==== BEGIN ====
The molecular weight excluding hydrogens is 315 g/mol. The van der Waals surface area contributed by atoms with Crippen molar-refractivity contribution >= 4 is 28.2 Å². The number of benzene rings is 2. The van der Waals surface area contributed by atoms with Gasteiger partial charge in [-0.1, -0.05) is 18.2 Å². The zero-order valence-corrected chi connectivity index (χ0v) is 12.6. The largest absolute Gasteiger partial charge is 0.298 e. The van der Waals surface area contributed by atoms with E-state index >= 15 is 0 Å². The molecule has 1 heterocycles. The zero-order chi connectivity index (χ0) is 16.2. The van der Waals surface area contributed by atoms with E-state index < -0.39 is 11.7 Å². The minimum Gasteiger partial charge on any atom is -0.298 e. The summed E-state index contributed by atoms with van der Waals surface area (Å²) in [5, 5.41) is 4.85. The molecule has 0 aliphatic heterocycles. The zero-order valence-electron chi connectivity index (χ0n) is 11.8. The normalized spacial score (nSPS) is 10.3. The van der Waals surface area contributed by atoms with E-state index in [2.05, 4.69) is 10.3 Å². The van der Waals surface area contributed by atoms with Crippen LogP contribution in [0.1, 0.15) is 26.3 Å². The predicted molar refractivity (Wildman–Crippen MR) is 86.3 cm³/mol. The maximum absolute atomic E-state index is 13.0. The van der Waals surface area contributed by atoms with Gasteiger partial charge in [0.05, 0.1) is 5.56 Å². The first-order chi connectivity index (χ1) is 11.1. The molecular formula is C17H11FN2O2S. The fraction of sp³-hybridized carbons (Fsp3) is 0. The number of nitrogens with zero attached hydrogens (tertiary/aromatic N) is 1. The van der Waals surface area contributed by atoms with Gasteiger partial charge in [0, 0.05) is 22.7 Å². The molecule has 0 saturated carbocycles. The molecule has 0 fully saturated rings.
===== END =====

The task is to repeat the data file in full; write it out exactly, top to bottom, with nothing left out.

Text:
The molecular weight excluding hydrogens is 315 g/mol. The van der Waals surface area contributed by atoms with Crippen molar-refractivity contribution >= 4 is 28.2 Å². The number of benzene rings is 2. The van der Waals surface area contributed by atoms with Gasteiger partial charge in [-0.1, -0.05) is 18.2 Å². The zero-order valence-corrected chi connectivity index (χ0v) is 12.6. The largest absolute Gasteiger partial charge is 0.298 e. The van der Waals surface area contributed by atoms with E-state index >= 15 is 0 Å². The molecule has 1 heterocycles. The zero-order chi connectivity index (χ0) is 16.2. The van der Waals surface area contributed by atoms with E-state index < -0.39 is 11.7 Å². The minimum Gasteiger partial charge on any atom is -0.298 e. The summed E-state index contributed by atoms with van der Waals surface area (Å²) in [5, 5.41) is 4.85. The molecule has 0 aliphatic heterocycles. The zero-order valence-electron chi connectivity index (χ0n) is 11.8. The normalized spacial score (nSPS) is 10.3. The van der Waals surface area contributed by atoms with E-state index in [2.05, 4.69) is 10.3 Å². The van der Waals surface area contributed by atoms with Crippen LogP contribution in [0.1, 0.15) is 26.3 Å². The predicted molar refractivity (Wildman–Crippen MR) is 86.3 cm³/mol. The maximum absolute atomic E-state index is 13.0. The van der Waals surface area contributed by atoms with Gasteiger partial charge in [0.05, 0.1) is 5.56 Å². The first-order chi connectivity index (χ1) is 11.1. The molecular formula is C17H11FN2O2S. The fraction of sp³-hybridized carbons (Fsp3) is 0. The number of nitrogens with zero attached hydrogens (tertiary/aromatic N) is 1. The van der Waals surface area contributed by atoms with Gasteiger partial charge in [0, 0.05) is 22.7 Å². The molecule has 0 saturated carbocycles. The molecule has 0 fully saturated rings.